This is a hard one for me.  Over time, my views have changed too.  7 years ago, I would have told you that my children would attend public school and that they’d be “fine”.  6 years ago, when our first was born, I started to think that a religious or private school might be a better option, purely because we wanted our children to learn how to treat people while in school as well, not so much for the religion part.  Then, about 2 years ago, round about the time I had to start thinking about kindergartens, I got so frustrated with the stupid wait list/lottery system we have here, that I started thinking, “Why would I send my kid off to a school, when I have a master’s degree in elementary education?”  I had gone past being OK with “fine”.  I want to use the skills I have to make their education the best it can be.

Well, that’s pretty much where I’ve been stuck for a while now.

I’m so frustrated by all of this school nonsense — I don’t even think I can finish this post — at least not in a coherent way — it’d just be rambling — although it might be already — or maybe not — not sure…………..

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Friday #155

2014September 127

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This wasn’t the first time, and I know it won’t be the last, but I am done with it.

I picked him up from 1st grade at 3:30.  Once in the car, he ignores me — which is hard for me, but I know he needs some time to wind down.  Today, it was raining, hard.  When we got home, he demanded that I go inside, get an umbrella and come out to the car to walk him inside — it’s about a 10 foot walk from the backseat area of the car to the front door! He screamed at me to do it, until I finally got out of the car and walked inside on my own.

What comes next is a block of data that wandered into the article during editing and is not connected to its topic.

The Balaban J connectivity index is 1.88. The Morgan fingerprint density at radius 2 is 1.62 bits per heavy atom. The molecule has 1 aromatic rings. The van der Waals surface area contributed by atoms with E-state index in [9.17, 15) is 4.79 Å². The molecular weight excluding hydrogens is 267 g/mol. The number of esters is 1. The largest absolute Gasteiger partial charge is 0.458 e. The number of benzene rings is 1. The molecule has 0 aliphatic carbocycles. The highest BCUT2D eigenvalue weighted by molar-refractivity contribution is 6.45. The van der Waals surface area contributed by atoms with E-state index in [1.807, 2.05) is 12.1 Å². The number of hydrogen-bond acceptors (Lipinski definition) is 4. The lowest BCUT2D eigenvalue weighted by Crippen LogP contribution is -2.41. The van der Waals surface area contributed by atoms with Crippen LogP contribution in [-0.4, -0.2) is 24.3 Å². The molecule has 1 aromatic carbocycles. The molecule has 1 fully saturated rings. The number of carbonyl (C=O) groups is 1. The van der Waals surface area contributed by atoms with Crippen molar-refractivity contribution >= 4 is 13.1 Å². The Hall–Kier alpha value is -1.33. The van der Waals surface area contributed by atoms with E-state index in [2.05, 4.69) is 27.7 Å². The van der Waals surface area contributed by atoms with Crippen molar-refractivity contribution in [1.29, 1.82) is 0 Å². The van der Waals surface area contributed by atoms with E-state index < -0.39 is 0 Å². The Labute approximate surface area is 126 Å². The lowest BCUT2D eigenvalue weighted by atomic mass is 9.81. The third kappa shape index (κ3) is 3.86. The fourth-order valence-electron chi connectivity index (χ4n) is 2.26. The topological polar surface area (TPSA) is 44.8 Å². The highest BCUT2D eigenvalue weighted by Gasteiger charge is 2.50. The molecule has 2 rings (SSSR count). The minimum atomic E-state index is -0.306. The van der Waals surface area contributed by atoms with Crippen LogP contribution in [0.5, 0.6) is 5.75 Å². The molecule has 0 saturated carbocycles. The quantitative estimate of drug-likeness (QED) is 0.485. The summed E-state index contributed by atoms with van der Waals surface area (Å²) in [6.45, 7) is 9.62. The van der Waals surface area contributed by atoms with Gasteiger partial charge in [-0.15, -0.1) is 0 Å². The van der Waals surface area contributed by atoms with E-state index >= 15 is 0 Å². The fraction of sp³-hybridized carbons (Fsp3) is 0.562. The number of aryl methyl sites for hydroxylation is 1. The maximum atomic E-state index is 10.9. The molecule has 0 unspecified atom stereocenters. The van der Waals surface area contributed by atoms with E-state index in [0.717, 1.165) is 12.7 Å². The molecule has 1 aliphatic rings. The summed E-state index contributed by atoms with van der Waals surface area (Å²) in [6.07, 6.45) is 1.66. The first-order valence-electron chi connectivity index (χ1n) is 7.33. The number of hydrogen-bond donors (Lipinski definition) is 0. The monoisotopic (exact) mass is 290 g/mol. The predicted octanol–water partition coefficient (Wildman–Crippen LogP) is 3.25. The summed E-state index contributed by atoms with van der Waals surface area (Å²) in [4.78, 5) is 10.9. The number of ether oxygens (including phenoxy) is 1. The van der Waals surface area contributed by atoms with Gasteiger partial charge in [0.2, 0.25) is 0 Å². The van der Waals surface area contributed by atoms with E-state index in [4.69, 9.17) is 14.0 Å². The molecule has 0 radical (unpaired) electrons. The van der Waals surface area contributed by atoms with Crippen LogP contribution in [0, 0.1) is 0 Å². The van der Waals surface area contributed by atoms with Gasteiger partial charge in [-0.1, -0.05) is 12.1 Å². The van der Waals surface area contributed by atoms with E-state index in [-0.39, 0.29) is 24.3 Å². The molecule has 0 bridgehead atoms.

Andrew and I put on our rain gear and went out to stomp in puddles!  That should have been so much fun, but a few minutes later I hear screaming from the driveway.  “MAMA, WHERE IS MY BACKPACK?”  (It was in the car, next to his seat, right where he put it.)  The puddle stomping was short-lived, due to a necessary potty break.

I’ve been working on getting him in the habit of doing homework as soon as he comes home, so it’s done.  As with any new habit, it’s not always fun.  Today, he sat right down and got started on his math homework and finished the first 2 pages very quickly.  The last page was a grid of about 100 boxes, where you had to add the corresponding boxes and put the answers in the blank box.  It was just adding.  He’s been adding for years.  But, there were a lot of them.  The directions said, “5-Minute Frenzy”.  But, Brian insisted that his teacher just told him to do it, not to worry about timing.  However, I knew that if he had all the time in the world, he’d use ALL the TIME in the WORLD>>>>>>>>…………………………

I tried to convince him that he was good at adding, it was speed he needed to work on, so let’s make it a challenge?  He agreed to set a timer.  4 minutes in he had done eight problems.  21 minutes in he had done a bit more than half.  He started to ask me something, and I cut him off to see if he was finished (thinking if he wasn’t, I’d stop the timer so he could say what he needed to say, then start it again when he was ready).  He BLEW UP!  He started screaming at me.  He stomped to his room and slammed the door.  Then, he





(Just for effect.)

He came downstairs. We talked for a few minutes.  He calmed down.  I asked him about the rest of his homework (yes, he had more).  And,





And, he was back in his room.  And he SLAMMED the door even harder this time — shook the house.